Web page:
(Mike Tyson's Hot Boxin' podcast) thegrio.com
(Mike Tyson's Hot Boxin' podcast)

In recent months, actor Terry Crews has been rightly lauded for his activism in conjunction with the Me Too Movement after going public about his own sexual assault. His condemnation of “the cult of masculinity” has provided a blueprint for how men can hold each other accountable. But his recent appearance on Mike Tyson’s “Hot Boxin’ With Mike Tyson” podcast was ill-advised, and threatens the foundation of his public allyship. Though he was undoubtedly well-meaning, by appearing on Tyson’s show, Crews is directly consorting with and endorsing a man who has a documented history of violence and abuse towards Black women.

When the Me Too Movement exploded in the wake of the allegations against Harvey Weinstein, women across the world felt renewed empowerment to share their own stories of sexual assault and harassment. Terry Crews was one of the few male public figures to join the chorus and speak openly about his own assault, expanding the conversation about who we perceive to be vulnerable and how factors like race can complicate our understanding of victimhood. Crews has been savvy in using the incident as a springboard to continue his past work of amplifying conversations about the damaging effects of the pervasive culture of toxic masculinity.

This is why it’s so disappointing that Crews chose to appear on a show hosted by Mike Tyson. In 1992, Tyson was convicted of the rape of then 18-year-old Desiree Washington, Miss Black Rhode Island. Sentenced to six years in prison and four years of probation, Tyson ultimately served less than three years. And after a whirlwind marriage and divorce to actress Robin Givens, Tyson was quoted in his biography as saying that hitting her was “was the best punch I’ve ever thrown in my entire life.” The violence he inflicted on Givens negatively affected her public reputation, and for years she was framed as a gold-digger seeking to destroy a successful Black athlete. The harm he inflicted on Black women cannot be erased.

In a way, it’s understandable why Crews might want to reach out to a man like Mike Tyson. The legendary boxer has led a life that exemplifies the very tenets Terry Crews now condemns. Tyson’s fanbase is likely the exact audience most in need of hearing Crews’ arguments. Crews spoke passionately about the way his rage issues affected his family, his relationships and his marriage. It was also clear that his hair-trigger temper was a contributing factor in his past unhappiness and he talked about finally understanding that lashing out in anger came with dire consequences that risked his family’s wellbeing. He knew he need to develop the discipline to handle his own assault through official channels rather than retaliate through violence.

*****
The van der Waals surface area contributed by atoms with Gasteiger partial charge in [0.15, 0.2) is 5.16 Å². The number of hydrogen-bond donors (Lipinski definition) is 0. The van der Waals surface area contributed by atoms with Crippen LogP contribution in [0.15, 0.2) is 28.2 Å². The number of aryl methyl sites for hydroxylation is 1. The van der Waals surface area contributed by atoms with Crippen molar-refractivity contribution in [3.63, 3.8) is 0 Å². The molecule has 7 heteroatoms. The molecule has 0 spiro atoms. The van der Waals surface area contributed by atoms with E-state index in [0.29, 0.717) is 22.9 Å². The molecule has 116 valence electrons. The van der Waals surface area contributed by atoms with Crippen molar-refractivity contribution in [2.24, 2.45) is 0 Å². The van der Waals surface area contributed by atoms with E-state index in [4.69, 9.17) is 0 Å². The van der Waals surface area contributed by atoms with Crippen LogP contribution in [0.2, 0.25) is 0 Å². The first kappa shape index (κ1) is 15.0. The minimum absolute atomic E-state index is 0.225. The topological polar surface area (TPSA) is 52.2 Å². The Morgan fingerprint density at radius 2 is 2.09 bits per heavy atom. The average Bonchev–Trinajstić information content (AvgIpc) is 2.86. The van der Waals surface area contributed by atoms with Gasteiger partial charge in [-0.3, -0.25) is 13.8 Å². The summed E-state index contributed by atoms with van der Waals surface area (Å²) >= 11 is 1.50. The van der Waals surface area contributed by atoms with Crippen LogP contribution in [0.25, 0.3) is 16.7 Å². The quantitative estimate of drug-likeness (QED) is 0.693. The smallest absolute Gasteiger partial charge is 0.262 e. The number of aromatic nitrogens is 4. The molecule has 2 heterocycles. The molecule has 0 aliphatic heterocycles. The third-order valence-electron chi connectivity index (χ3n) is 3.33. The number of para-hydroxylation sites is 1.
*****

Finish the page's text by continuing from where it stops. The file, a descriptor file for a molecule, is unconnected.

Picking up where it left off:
As always, Crews’ message was clear and necessary.

Unfortunately, his ethos of consequences rings hollow by the very fact of the interview. As Crews himself states in the discussion, men need to hold other men accountable, and it was disappointing to see him fail Black women. To discuss the Me Too Movement with a notorious abuser like Mike Tyson without pushing back or interrogating the boxer’s complicity in the very kinds of violence the movement hopes to eradicate is a slap in the face to the scores of Black women Crews heralded for supporting him when he came forward with his own story.

Like many of the men accused since 2017, and Crews’ own abuser Adam Venit, Tyson has found a renewed and comfortable career in entertainment, unencumbered by the severity or notoriety of his past actions. Well-intentioned as he may be, Crews made a serious miscalculation by not challenging Tyson on his past actions or meaningfully holding him to account for the harm he has caused. Over the course of the 30 minute discussion, Crews only briefly alludes to Tyson’s past crimes, and even then, does so in the specific context of advocating for his forgiveness. Though Crews is correct that “forgiveness is for everybody” it is still something that must be earned. As he was not the injured party, it was not his place to metaphorically wipe Tyson’s slate clean, especially since Tyson has not meaningfully demonstrated remorse or regret. It’s also not enough to declare that Tyson has “paid his price” because he went to prison. It is incumbent on Mike Tyson himself to indicate how he has changed, make amends to those he has hurt and commit to modifying his behavior.

With the increased visibility of his profile, Terry Crews has a responsibility to tightly manage his public associations and endorsements. By agreeing to be a guest on Mike Tyson’s show, Crews brought value and views to a platform that directly benefits an abusive man and undermined his credibility as an advocate for women. We can only hope he’ll be more thoughtful with his choices in the future.


Cate Young is a freelance writer based in Trinidad and Tobago and the creator of BattyMamzelle; a feminist pop culture blog focused on film, television, music and critical commentary on media representation.